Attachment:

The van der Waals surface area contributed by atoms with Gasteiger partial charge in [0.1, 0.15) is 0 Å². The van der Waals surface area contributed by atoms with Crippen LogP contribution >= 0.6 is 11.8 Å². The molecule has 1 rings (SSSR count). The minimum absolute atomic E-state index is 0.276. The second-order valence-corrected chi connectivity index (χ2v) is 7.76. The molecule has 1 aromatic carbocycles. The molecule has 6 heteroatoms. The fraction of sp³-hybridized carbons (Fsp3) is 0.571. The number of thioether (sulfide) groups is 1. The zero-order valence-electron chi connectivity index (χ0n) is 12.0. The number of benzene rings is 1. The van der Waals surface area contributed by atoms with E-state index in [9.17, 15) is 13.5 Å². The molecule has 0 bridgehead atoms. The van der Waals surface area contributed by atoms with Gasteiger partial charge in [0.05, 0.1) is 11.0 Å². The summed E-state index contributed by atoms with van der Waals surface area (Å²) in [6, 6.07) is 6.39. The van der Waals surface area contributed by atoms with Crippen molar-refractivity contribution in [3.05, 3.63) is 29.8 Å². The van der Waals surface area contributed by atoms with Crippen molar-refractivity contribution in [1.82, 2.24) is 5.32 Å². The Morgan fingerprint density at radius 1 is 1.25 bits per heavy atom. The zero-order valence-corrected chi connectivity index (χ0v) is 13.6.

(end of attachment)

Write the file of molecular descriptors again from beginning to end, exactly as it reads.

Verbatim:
The van der Waals surface area contributed by atoms with Gasteiger partial charge in [0.1, 0.15) is 0 Å². The van der Waals surface area contributed by atoms with Crippen LogP contribution >= 0.6 is 11.8 Å². The molecule has 1 rings (SSSR count). The minimum absolute atomic E-state index is 0.276. The second-order valence-corrected chi connectivity index (χ2v) is 7.76. The molecule has 1 aromatic carbocycles. The molecule has 6 heteroatoms. The fraction of sp³-hybridized carbons (Fsp3) is 0.571. The number of thioether (sulfide) groups is 1. The zero-order valence-electron chi connectivity index (χ0n) is 12.0. The number of benzene rings is 1. The van der Waals surface area contributed by atoms with E-state index in [9.17, 15) is 13.5 Å². The molecule has 0 bridgehead atoms. The van der Waals surface area contributed by atoms with Gasteiger partial charge in [0.05, 0.1) is 11.0 Å². The summed E-state index contributed by atoms with van der Waals surface area (Å²) in [6, 6.07) is 6.39. The van der Waals surface area contributed by atoms with Crippen molar-refractivity contribution in [3.05, 3.63) is 29.8 Å². The van der Waals surface area contributed by atoms with Crippen molar-refractivity contribution in [1.82, 2.24) is 5.32 Å². The Morgan fingerprint density at radius 1 is 1.25 bits per heavy atom. The zero-order valence-corrected chi connectivity index (χ0v) is 13.6.